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Enforcement of High Seas Fisheries Agreements: Observation and Inspection under the Convention on the Conservation of Antarctic Marine Living Resources

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Reliance on exclusive flag state jurisdiction has proved ineffective in enforcing high seas fisheries agreements. The 1995 UN Fish Stocks Agreement provides for other methods of enforcement to be developed with regional fisheries organisations and arrangements to enhance and supplement flag state enforcement. One particular method referred to is that of boarding and inspection. Prior to 1995 the Convention on Conservation of Antarctic Marine Living Resources was one of the few agreements providing for establishment of a boarding and inspection scheme. This article examines the development and implementation of the CCAMLR system. It critically appraises the system and provides suggestions for improvement. In doing so, the article attempts to demonstrate the precedential value of the CCAMLR experience to programmes established or under consideration by other high seas fisheries organisations and arrangements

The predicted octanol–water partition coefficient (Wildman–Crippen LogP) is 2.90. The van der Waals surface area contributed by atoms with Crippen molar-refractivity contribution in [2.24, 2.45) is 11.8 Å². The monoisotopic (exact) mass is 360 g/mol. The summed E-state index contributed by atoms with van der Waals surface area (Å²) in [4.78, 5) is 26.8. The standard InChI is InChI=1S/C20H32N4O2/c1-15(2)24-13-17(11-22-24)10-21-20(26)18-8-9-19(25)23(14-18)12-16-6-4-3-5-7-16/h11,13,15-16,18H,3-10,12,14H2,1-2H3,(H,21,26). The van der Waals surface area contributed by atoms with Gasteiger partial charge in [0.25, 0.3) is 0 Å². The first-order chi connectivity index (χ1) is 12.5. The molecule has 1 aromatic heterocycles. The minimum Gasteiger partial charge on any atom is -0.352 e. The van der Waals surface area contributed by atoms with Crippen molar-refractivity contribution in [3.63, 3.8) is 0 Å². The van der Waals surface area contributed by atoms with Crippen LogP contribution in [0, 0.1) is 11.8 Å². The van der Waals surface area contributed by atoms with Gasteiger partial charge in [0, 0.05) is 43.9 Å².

Affiliations: 1: International Law, University of New South Wales, Sydney, Australia


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